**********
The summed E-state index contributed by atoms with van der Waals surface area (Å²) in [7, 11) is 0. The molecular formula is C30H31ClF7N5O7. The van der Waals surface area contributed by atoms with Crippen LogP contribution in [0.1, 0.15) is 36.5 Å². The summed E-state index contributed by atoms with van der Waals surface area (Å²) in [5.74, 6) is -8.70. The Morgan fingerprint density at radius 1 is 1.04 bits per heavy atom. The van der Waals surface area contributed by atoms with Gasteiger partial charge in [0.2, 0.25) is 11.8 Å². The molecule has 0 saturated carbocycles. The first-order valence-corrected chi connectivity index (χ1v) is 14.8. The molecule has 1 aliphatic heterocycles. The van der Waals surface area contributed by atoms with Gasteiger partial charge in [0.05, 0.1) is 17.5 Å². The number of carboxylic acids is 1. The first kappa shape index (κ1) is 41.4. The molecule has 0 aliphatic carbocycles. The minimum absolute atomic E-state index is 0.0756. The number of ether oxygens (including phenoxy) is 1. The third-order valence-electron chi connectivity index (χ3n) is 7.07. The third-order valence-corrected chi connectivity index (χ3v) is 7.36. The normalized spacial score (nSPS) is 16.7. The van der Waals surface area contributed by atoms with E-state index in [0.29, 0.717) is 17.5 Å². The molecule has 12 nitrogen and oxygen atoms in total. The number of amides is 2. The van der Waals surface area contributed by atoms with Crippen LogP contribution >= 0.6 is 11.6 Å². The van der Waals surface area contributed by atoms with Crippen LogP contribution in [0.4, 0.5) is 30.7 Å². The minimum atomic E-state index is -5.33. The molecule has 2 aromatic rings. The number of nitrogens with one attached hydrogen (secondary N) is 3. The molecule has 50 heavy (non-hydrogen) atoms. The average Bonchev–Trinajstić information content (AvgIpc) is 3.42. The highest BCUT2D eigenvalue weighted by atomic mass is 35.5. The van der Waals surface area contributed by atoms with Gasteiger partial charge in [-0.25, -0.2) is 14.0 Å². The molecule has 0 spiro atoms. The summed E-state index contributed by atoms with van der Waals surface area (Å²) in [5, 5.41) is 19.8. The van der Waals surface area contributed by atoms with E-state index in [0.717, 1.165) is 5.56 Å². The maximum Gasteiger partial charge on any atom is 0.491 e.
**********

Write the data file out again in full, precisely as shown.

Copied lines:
The summed E-state index contributed by atoms with van der Waals surface area (Å²) in [7, 11) is 0. The molecular formula is C30H31ClF7N5O7. The van der Waals surface area contributed by atoms with Crippen LogP contribution in [0.1, 0.15) is 36.5 Å². The summed E-state index contributed by atoms with van der Waals surface area (Å²) in [5.74, 6) is -8.70. The Morgan fingerprint density at radius 1 is 1.04 bits per heavy atom. The van der Waals surface area contributed by atoms with Gasteiger partial charge in [0.2, 0.25) is 11.8 Å². The molecule has 0 saturated carbocycles. The first-order valence-corrected chi connectivity index (χ1v) is 14.8. The molecule has 1 aliphatic heterocycles. The van der Waals surface area contributed by atoms with Gasteiger partial charge in [0.05, 0.1) is 17.5 Å². The number of carboxylic acids is 1. The first kappa shape index (κ1) is 41.4. The molecule has 0 aliphatic carbocycles. The minimum absolute atomic E-state index is 0.0756. The number of ether oxygens (including phenoxy) is 1. The third-order valence-electron chi connectivity index (χ3n) is 7.07. The third-order valence-corrected chi connectivity index (χ3v) is 7.36. The normalized spacial score (nSPS) is 16.7. The van der Waals surface area contributed by atoms with E-state index in [0.29, 0.717) is 17.5 Å². The molecule has 12 nitrogen and oxygen atoms in total. The number of amides is 2. The van der Waals surface area contributed by atoms with Crippen LogP contribution >= 0.6 is 11.6 Å². The van der Waals surface area contributed by atoms with Crippen LogP contribution in [0.4, 0.5) is 30.7 Å². The minimum atomic E-state index is -5.33. The molecule has 2 aromatic rings. The number of nitrogens with one attached hydrogen (secondary N) is 3. The molecule has 50 heavy (non-hydrogen) atoms. The average Bonchev–Trinajstić information content (AvgIpc) is 3.42. The highest BCUT2D eigenvalue weighted by atomic mass is 35.5. The van der Waals surface area contributed by atoms with Gasteiger partial charge in [-0.25, -0.2) is 14.0 Å². The molecule has 0 spiro atoms. The summed E-state index contributed by atoms with van der Waals surface area (Å²) in [5, 5.41) is 19.8. The van der Waals surface area contributed by atoms with E-state index in [0.717, 1.165) is 5.56 Å². The maximum Gasteiger partial charge on any atom is 0.491 e.